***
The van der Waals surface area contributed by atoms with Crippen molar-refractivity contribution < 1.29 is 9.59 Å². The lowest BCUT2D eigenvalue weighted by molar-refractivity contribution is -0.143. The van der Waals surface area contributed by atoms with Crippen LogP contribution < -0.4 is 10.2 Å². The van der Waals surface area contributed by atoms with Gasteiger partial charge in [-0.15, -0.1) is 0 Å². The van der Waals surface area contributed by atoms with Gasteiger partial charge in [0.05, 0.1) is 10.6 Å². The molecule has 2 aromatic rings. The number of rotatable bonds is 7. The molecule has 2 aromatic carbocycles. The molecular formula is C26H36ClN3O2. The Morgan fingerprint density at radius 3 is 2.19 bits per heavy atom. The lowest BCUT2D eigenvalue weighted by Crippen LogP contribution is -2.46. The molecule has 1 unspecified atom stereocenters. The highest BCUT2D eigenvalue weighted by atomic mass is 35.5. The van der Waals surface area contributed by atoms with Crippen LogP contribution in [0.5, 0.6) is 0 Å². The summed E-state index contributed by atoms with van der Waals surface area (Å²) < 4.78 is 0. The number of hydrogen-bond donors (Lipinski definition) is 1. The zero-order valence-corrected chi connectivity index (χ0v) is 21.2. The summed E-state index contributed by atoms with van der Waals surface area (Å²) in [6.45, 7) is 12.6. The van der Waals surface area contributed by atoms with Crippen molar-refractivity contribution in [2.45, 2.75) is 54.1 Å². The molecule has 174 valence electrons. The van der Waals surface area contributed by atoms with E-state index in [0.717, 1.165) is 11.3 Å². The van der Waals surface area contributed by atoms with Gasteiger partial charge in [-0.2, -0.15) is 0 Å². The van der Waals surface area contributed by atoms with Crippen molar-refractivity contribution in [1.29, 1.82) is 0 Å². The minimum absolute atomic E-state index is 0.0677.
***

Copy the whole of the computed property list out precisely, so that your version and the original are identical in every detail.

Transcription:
The van der Waals surface area contributed by atoms with Crippen molar-refractivity contribution < 1.29 is 9.59 Å². The lowest BCUT2D eigenvalue weighted by molar-refractivity contribution is -0.143. The van der Waals surface area contributed by atoms with Crippen LogP contribution < -0.4 is 10.2 Å². The van der Waals surface area contributed by atoms with Gasteiger partial charge in [-0.15, -0.1) is 0 Å². The van der Waals surface area contributed by atoms with Gasteiger partial charge in [0.05, 0.1) is 10.6 Å². The molecule has 2 aromatic rings. The number of rotatable bonds is 7. The molecule has 2 aromatic carbocycles. The molecular formula is C26H36ClN3O2. The Morgan fingerprint density at radius 3 is 2.19 bits per heavy atom. The lowest BCUT2D eigenvalue weighted by Crippen LogP contribution is -2.46. The molecule has 1 unspecified atom stereocenters. The highest BCUT2D eigenvalue weighted by atomic mass is 35.5. The van der Waals surface area contributed by atoms with Crippen LogP contribution in [0.5, 0.6) is 0 Å². The summed E-state index contributed by atoms with van der Waals surface area (Å²) < 4.78 is 0. The number of hydrogen-bond donors (Lipinski definition) is 1. The zero-order valence-corrected chi connectivity index (χ0v) is 21.2. The summed E-state index contributed by atoms with van der Waals surface area (Å²) in [6.45, 7) is 12.6. The van der Waals surface area contributed by atoms with Crippen molar-refractivity contribution in [2.45, 2.75) is 54.1 Å². The molecule has 174 valence electrons. The van der Waals surface area contributed by atoms with E-state index in [0.717, 1.165) is 11.3 Å². The van der Waals surface area contributed by atoms with Gasteiger partial charge in [-0.2, -0.15) is 0 Å². The van der Waals surface area contributed by atoms with Crippen molar-refractivity contribution in [1.29, 1.82) is 0 Å². The minimum absolute atomic E-state index is 0.0677.